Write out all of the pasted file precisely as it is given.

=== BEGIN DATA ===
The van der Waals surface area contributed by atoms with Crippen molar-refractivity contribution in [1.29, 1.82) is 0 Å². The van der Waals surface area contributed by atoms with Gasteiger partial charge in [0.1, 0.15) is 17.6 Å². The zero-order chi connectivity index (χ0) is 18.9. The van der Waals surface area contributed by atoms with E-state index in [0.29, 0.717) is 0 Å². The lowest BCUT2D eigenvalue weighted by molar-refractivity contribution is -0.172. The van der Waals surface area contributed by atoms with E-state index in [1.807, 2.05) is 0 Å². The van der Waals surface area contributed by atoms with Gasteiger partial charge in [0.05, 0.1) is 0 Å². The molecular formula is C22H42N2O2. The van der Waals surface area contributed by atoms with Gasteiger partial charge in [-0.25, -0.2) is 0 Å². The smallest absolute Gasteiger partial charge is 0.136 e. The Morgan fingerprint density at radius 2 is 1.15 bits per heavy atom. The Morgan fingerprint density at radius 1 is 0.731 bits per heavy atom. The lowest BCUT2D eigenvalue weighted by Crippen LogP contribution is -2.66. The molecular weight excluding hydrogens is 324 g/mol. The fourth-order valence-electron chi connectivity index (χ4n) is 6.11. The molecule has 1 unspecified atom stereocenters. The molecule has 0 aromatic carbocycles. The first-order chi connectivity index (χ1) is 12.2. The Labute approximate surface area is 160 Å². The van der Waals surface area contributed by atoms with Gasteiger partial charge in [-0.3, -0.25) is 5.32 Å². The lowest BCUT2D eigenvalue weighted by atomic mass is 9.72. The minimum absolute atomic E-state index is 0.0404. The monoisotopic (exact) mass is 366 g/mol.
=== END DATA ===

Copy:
The van der Waals surface area contributed by atoms with Crippen molar-refractivity contribution in [1.29, 1.82) is 0 Å². The van der Waals surface area contributed by atoms with Gasteiger partial charge in [0.1, 0.15) is 17.6 Å². The zero-order chi connectivity index (χ0) is 18.9. The van der Waals surface area contributed by atoms with E-state index in [0.29, 0.717) is 0 Å². The lowest BCUT2D eigenvalue weighted by molar-refractivity contribution is -0.172. The van der Waals surface area contributed by atoms with E-state index in [1.807, 2.05) is 0 Å². The van der Waals surface area contributed by atoms with Gasteiger partial charge in [0.05, 0.1) is 0 Å². The molecular formula is C22H42N2O2. The van der Waals surface area contributed by atoms with Gasteiger partial charge in [-0.25, -0.2) is 0 Å². The smallest absolute Gasteiger partial charge is 0.136 e. The Morgan fingerprint density at radius 2 is 1.15 bits per heavy atom. The Morgan fingerprint density at radius 1 is 0.731 bits per heavy atom. The lowest BCUT2D eigenvalue weighted by Crippen LogP contribution is -2.66. The molecular weight excluding hydrogens is 324 g/mol. The fourth-order valence-electron chi connectivity index (χ4n) is 6.11. The molecule has 1 unspecified atom stereocenters. The molecule has 0 aromatic carbocycles. The first-order chi connectivity index (χ1) is 12.2. The Labute approximate surface area is 160 Å². The van der Waals surface area contributed by atoms with Gasteiger partial charge in [-0.3, -0.25) is 5.32 Å². The lowest BCUT2D eigenvalue weighted by atomic mass is 9.72. The minimum absolute atomic E-state index is 0.0404. The monoisotopic (exact) mass is 366 g/mol.